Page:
Upcoming Events

Michael Evans: "Experts Rarely Make Policy"

Thursday, March 5, 2015 - 12:00pm

MIT Center for Civic Media

This event is now full.

Michael Evans will discuss how enabling policy makers and regular people to parse tough data allows for better decisions and informed communities.

Mike is a developer and previous Code for America captain with development interests firmly in the civic sphere. Founder of PishPosh.tv, he has worked with several startups including Forrst, Creative Market and Loveland Technologies developing products enabling people to learn new skills, and about the world around them.

Civic Media Lunch: Jill Dimond, "Anti-Oppressive Design: From Theory to Praxis"

Thursday, March 19, 2015 - 12:00pm

MIT Center for Civic Media

(RSVP required below.)

How can technological design consider and incorporate social justice frameworks? In this talk, Jill Dimond will give an overview of a vision for anti-oppressive design that not only considers the generative values of design, but also the practice in which the design is carried out. She will review her past and current work in the design of technologies that fight against harassment and violence in the streets and online. Dimond will also discuss the context in which this work is situated––namely, the worker-owned cooperatives movement. Specifically, she will examine the history and continued struggle to develop democratic workplaces in the United States and the world, and how they relate to the creation of anti-oppressive technologies. Dimond argues that in order to design and develop technologies that are anti-oppressive, we first must begin with ourselves.

Jill Dimond, Ph.D. is a scholar, full-stack developer/designer, and activist. She is a worker-owner of Sassafras Tech Collective (sassafras.coop), a worker-owned cooperative focused on building technologies for social justice. Her research and design interests lie at the intersection of social computing, social justice, and human-computer interaction. She holds a Ph.D. in Human Centered Computing from Georgia Institute of Technology and a bachelor's degree in Computer Science from the University of Michigan. She has worked for Google and as an interaction designer. Her work has appeared in the New York Times, NPR, BBC, and the Washington Post among others.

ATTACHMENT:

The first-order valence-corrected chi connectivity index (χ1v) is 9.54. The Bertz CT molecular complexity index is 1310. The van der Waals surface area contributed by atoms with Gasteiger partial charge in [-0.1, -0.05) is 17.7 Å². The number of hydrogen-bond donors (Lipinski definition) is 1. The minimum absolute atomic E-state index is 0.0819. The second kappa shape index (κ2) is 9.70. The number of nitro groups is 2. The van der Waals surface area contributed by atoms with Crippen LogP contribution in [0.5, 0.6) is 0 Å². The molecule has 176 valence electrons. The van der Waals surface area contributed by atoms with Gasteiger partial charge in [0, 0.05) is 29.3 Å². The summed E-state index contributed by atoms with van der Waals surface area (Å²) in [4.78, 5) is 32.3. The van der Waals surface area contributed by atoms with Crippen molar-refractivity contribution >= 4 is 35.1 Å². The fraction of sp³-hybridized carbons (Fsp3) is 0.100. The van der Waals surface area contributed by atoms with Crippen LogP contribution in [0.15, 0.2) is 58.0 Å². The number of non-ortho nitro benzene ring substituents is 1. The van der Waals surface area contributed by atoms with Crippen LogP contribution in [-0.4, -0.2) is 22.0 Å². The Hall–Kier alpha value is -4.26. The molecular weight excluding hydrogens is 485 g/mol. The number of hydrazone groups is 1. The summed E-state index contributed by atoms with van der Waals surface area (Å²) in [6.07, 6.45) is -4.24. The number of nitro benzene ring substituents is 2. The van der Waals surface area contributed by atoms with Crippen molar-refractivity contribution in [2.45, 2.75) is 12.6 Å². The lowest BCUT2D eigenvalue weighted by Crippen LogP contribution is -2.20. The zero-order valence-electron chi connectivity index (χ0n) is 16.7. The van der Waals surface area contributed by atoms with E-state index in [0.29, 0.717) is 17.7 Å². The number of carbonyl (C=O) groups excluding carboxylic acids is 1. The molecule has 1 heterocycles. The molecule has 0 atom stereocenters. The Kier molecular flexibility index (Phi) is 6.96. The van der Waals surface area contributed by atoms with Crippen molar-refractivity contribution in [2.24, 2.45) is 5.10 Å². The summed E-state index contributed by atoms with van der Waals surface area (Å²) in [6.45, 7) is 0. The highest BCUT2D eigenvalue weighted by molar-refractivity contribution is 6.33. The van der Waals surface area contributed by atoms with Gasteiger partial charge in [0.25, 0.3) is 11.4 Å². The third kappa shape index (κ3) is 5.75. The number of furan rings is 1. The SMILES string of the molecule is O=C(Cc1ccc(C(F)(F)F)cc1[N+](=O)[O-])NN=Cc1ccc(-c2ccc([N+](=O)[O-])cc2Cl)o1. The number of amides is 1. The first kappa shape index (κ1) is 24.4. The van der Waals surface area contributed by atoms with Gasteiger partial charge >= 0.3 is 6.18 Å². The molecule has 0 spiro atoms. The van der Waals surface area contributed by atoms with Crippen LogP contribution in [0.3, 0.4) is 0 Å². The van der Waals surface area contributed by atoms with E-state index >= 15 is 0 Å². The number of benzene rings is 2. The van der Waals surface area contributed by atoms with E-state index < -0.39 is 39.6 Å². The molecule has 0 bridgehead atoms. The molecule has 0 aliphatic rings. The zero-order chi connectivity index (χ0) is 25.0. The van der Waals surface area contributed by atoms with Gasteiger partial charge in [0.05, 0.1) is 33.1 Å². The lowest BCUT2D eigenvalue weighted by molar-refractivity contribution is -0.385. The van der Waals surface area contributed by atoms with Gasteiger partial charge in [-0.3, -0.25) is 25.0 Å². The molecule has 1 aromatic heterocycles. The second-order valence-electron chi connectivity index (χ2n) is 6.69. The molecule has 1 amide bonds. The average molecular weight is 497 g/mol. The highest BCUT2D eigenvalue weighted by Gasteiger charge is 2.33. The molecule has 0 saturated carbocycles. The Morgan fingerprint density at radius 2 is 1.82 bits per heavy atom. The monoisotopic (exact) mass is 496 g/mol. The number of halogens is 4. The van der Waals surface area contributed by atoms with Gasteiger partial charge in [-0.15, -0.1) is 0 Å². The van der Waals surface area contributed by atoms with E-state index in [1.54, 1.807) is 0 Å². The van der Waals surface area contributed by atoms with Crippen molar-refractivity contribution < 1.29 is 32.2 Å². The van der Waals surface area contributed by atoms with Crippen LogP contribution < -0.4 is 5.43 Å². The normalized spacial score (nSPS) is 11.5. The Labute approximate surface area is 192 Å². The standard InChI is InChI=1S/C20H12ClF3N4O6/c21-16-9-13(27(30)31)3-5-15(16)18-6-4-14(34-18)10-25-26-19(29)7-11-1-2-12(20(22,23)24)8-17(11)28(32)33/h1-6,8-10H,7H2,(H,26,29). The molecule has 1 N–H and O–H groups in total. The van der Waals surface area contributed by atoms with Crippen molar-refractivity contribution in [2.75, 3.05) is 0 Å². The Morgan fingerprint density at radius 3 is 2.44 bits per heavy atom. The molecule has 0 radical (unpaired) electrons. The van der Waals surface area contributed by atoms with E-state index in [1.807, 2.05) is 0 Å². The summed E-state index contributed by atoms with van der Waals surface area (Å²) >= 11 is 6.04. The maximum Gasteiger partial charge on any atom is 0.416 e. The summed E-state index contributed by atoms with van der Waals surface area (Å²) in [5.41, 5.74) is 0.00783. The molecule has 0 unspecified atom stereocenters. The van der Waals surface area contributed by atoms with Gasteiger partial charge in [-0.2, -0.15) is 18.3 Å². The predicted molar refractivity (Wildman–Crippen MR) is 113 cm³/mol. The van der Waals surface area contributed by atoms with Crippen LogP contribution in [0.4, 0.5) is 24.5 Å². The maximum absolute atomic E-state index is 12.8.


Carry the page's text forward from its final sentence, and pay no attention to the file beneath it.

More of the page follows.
Civic Media Lunch: Joseph Reagle, "Comment's Mysteries"

Thursday, May 7, 2015 - 12:00pm

MIT Center for Civic Media

In his new book Reading the Comments: Likers, Haters, and Manipulators at the Bottom of the Web (MIT Press, 2015) Joseph Reagle visits communities of Amazon reviewers, fan fiction authors, online learners, scammers, freethinkers, and mean kids. He shows how comment can inform (through reviews), improve (through feedback), manipulate (through fakery), alienate (through trolling and hate), shape (through social comparison), and perplex us. While we are counseled to “avoid the comments,” Reagle argues that reading the comments permits us to ask important questions about human nature and social behavior. In this talk, he will reflect on four of those questions. What’s behind the boom and bust cycle of blog, comment, and community platforms? Second, can we trust online reviews? Third, why are comments often so hostile, sexist, and racist? And finally, how can we make sense of the product review: “saved my son’s life: 4/5 stars”?

Joseph Reagle is an Assistant Professor of Communication Studies at Northeastern and a faculty associate at the Berkman Center for Internet and Society at Harvard. He taught and received his Ph.D. at NYU’s Department of Media, Culture, and Communication. As a Research Engineer at MIT he served as an author and working group chair within the IETF and W3C on topics including digital security, privacy, and Internet policy. His current interests include geek feminism and online culture.